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Touch, Taste, Turn: Unleashing the Senses in the Art of the Americas
April 8, 2021 @ 5:00 pm - 6:30 pm
One event on April 9, 2021 at 10:00 am
One event on April 10, 2021 at 11:00 am
The Annual Symposium of Latin American Art at the Institute of Fine Arts, NYU, brings together scholars and artists to share and discuss the multitude of perspectives that inform the artistic production and discourses of the region, as well as of U.S. Latino art. The event takes place each Spring and it is organized by the graduate students at the Institute, Professor Edward J. Sullivan, and invited partner institutions. With the support of the Institute for Studies on Latin American Art (ISLAA), this two-day series of panels also feature the presence of prominent keynote speakers who are shaping the understanding of Latin American art today.
The Fifth Annual Symposium of Latin American Art at the Institute of Fine Arts, the Graduate Center, and Columbia University: Presented by the Institute for Studies on Latin American Art (ISLAA)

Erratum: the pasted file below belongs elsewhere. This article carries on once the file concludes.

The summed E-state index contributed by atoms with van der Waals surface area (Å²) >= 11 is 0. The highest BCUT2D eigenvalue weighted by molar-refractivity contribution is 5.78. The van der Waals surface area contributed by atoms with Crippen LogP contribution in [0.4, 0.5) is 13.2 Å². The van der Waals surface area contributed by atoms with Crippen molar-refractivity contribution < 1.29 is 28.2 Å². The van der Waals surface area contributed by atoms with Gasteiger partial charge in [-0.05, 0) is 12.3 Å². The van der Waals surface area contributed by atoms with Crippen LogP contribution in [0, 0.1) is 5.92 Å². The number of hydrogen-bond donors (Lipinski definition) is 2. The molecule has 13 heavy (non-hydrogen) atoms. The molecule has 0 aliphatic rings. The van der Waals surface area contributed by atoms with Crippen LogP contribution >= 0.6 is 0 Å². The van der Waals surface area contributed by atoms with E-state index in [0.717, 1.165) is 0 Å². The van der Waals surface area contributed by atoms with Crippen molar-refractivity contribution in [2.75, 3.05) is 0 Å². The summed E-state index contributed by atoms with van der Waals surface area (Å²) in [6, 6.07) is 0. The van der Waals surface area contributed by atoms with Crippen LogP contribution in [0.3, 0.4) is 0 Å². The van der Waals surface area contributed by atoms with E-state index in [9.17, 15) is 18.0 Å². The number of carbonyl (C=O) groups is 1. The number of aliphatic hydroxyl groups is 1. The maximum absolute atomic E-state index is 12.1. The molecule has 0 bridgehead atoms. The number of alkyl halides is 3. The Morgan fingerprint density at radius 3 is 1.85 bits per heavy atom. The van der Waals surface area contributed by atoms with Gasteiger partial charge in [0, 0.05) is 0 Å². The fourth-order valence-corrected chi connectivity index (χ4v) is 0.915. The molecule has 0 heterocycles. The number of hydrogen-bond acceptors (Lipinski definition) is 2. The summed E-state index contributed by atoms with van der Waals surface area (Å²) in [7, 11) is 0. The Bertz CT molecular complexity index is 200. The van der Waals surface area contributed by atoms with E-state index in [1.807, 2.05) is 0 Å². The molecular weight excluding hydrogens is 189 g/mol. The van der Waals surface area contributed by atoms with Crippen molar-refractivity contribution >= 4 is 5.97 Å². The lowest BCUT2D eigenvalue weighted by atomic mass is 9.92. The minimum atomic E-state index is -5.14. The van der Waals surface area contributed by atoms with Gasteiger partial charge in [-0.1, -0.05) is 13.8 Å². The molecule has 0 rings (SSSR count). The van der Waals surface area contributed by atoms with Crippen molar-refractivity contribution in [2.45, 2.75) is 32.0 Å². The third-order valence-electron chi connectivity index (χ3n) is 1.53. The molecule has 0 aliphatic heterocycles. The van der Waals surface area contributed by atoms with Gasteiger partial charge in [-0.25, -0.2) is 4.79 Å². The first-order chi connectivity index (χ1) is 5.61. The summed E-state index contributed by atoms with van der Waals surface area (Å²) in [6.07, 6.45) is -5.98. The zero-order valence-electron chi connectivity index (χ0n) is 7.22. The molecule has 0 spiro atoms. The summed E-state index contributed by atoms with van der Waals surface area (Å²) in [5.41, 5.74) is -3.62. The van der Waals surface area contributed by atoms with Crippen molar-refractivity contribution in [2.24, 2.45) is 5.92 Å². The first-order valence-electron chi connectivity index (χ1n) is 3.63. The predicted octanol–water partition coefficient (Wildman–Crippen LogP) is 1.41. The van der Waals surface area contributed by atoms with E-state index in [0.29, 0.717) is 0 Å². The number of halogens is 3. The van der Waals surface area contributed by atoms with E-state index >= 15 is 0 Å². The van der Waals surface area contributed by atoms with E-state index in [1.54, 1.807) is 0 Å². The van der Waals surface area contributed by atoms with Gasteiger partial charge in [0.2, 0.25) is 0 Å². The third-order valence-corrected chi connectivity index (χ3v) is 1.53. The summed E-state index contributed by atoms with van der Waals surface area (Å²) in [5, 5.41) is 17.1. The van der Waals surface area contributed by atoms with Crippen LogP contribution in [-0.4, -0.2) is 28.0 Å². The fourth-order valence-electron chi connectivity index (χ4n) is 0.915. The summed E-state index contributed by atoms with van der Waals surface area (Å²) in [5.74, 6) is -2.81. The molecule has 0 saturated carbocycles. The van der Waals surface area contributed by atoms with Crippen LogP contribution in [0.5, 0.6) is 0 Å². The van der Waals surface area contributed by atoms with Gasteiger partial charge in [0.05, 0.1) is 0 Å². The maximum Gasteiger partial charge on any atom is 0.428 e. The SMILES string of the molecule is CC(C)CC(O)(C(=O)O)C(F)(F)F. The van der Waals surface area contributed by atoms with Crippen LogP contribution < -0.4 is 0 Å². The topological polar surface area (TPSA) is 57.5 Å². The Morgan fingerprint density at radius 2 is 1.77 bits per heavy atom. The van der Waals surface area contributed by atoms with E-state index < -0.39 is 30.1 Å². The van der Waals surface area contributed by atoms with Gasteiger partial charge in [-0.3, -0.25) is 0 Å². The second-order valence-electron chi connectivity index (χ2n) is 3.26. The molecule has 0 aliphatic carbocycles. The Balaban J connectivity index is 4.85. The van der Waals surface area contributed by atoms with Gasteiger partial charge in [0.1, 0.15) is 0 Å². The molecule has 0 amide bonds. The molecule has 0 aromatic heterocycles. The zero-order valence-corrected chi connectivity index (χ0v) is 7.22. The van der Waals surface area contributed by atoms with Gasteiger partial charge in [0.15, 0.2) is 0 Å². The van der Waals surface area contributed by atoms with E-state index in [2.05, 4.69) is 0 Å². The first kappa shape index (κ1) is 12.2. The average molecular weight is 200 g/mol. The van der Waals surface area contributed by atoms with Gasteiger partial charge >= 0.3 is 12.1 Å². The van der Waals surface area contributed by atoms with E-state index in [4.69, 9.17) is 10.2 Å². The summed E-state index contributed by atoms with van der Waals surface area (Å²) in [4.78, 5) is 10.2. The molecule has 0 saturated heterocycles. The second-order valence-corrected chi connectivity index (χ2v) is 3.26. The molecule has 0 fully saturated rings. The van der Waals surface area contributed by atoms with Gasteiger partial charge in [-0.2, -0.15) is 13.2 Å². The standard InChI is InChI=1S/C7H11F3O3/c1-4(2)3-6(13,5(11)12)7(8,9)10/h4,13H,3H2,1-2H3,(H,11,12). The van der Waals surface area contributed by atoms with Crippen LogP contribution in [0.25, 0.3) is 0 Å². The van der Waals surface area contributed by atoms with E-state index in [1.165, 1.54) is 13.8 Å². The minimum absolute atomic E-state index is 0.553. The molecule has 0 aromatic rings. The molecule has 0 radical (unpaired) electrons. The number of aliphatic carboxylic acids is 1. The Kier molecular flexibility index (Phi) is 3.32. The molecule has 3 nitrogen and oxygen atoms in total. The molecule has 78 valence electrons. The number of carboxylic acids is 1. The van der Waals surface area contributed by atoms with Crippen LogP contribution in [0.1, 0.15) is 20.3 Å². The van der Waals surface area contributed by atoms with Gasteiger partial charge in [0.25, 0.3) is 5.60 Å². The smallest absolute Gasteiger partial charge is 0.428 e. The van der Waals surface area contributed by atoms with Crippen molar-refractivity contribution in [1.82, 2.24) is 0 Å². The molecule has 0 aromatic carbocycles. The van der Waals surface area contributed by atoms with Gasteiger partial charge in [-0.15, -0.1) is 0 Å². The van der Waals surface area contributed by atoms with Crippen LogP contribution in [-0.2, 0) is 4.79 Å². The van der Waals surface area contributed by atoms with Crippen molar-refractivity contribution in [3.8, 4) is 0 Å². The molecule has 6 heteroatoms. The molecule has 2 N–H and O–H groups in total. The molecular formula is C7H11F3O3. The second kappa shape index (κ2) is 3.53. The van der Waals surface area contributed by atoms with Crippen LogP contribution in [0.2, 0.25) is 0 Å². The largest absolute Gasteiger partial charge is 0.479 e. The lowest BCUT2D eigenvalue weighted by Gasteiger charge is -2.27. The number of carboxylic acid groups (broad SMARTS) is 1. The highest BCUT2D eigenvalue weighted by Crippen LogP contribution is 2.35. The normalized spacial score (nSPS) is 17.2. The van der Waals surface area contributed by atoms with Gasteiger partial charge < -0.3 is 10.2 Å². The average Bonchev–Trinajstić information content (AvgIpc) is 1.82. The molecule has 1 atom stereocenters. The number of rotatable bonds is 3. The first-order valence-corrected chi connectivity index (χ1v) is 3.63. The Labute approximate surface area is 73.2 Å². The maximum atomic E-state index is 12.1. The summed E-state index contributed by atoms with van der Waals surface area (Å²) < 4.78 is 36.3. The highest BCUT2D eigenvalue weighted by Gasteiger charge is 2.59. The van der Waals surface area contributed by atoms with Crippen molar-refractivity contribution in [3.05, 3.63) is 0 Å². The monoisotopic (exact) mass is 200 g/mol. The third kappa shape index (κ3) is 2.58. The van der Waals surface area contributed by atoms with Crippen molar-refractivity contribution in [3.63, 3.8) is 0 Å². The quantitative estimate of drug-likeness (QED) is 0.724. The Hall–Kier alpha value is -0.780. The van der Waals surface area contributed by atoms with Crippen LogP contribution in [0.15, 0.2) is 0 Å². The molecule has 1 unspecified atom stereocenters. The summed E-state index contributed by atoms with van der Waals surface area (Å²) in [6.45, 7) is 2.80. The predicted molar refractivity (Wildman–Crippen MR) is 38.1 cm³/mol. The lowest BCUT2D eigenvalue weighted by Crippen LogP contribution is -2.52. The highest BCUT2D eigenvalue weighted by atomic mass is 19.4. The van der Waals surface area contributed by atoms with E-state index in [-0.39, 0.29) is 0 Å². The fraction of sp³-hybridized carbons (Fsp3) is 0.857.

This symposium will be held entirely online. Speakers will share short pre-recorded presentations three weeks before the event so that attendees can view the presentations on their own time. Panel discussions on April 9th will be dedicated to Q&A only. The keynote talks and performance will be presented live with reserved time for Q&A.
In order to access the presentations and to receive the link for the symposium events, please register here:
Thursday, April 8, 2021 *Times in EDT
6:00pm–7:30pm María Magdalena Campos-Pons, Keynote Talk and Q&A
“Trance/Senses. Performativity: A Conversation with María Magdalena Campos-Pons”
Friday, April 9, 2021 *Times in EDT
11:00am–12:35pm: Panel Discussions 1 and 2
2:00pm–3:35pm: Panel Discussions 3 and 4
Saturday, April 10, 2021 *Times in EDT
12:00pm–1:30pm Claire Tancons, Keynote Talk and Q&A
“Mangrove as Muse: Sensing the Skin of the Unseen (Reflections on an African Diasporic Sensorium)”
1:30pm–2:00pm: Castiel Vitorino Brasileiro, Performance and Q&A
“A cambonagem em um incêndio inevitável”
Cultural and artistic practices that engage with multiple senses (e.g. sight, smell, hearing, taste, touch, and beyond) have a long history in the Americas. Indigenous civilizations and Afro-diasporic communities have developed artifacts and practices that promote forms of knowledge grounded in presence, materiality, and sensorial perception. Examples include Andean quipus or knotted cords used to communicate information, Haitian Vodun visual and ritualistic practices summoning sensorial and spiritual energies, and seventeenth-century Tupinambá ceremonial feather capes. These legacies continue to inspire artists today, such as Cecilia Vicuña, who produces environments that evoke quipus; María Magdalena Campos-Pons, whose mixed-media works incorporate bodily interventions and soundscapes; and Guadalupe Maravilla, whose performances explore movement and the experience of migration.